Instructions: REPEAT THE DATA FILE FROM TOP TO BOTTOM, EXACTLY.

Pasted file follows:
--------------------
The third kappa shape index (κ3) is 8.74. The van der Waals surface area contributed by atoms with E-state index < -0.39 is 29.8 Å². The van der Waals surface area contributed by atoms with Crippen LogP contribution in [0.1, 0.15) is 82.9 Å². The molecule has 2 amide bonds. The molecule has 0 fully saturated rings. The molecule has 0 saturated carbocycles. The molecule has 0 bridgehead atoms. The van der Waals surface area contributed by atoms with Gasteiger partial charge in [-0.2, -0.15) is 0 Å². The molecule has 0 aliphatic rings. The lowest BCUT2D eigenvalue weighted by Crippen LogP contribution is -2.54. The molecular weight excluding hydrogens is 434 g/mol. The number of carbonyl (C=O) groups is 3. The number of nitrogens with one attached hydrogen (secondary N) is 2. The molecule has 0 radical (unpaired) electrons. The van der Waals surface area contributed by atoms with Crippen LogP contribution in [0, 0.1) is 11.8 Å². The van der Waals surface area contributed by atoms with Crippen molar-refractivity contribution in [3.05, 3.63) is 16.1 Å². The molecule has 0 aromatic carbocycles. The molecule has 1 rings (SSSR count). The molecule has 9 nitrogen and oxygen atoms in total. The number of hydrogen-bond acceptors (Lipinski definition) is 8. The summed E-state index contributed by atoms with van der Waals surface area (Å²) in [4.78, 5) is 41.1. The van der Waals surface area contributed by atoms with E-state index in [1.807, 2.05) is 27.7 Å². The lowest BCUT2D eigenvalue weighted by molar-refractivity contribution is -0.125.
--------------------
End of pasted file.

The third kappa shape index (κ3) is 8.74. The van der Waals surface area contributed by atoms with E-state index < -0.39 is 29.8 Å². The van der Waals surface area contributed by atoms with Crippen LogP contribution in [0.1, 0.15) is 82.9 Å². The molecule has 2 amide bonds. The molecule has 0 fully saturated rings. The molecule has 0 saturated carbocycles. The molecule has 0 bridgehead atoms. The van der Waals surface area contributed by atoms with Gasteiger partial charge in [-0.2, -0.15) is 0 Å². The molecule has 0 aliphatic rings. The lowest BCUT2D eigenvalue weighted by Crippen LogP contribution is -2.54. The molecular weight excluding hydrogens is 434 g/mol. The number of carbonyl (C=O) groups is 3. The number of nitrogens with one attached hydrogen (secondary N) is 2. The molecule has 0 radical (unpaired) electrons. The van der Waals surface area contributed by atoms with Crippen LogP contribution in [0, 0.1) is 11.8 Å². The van der Waals surface area contributed by atoms with Crippen molar-refractivity contribution in [3.05, 3.63) is 16.1 Å². The molecule has 0 aromatic carbocycles. The molecule has 1 rings (SSSR count). The molecule has 9 nitrogen and oxygen atoms in total. The number of hydrogen-bond acceptors (Lipinski definition) is 8. The summed E-state index contributed by atoms with van der Waals surface area (Å²) in [4.78, 5) is 41.1. The van der Waals surface area contributed by atoms with E-state index in [1.807, 2.05) is 27.7 Å². The lowest BCUT2D eigenvalue weighted by molar-refractivity contribution is -0.125.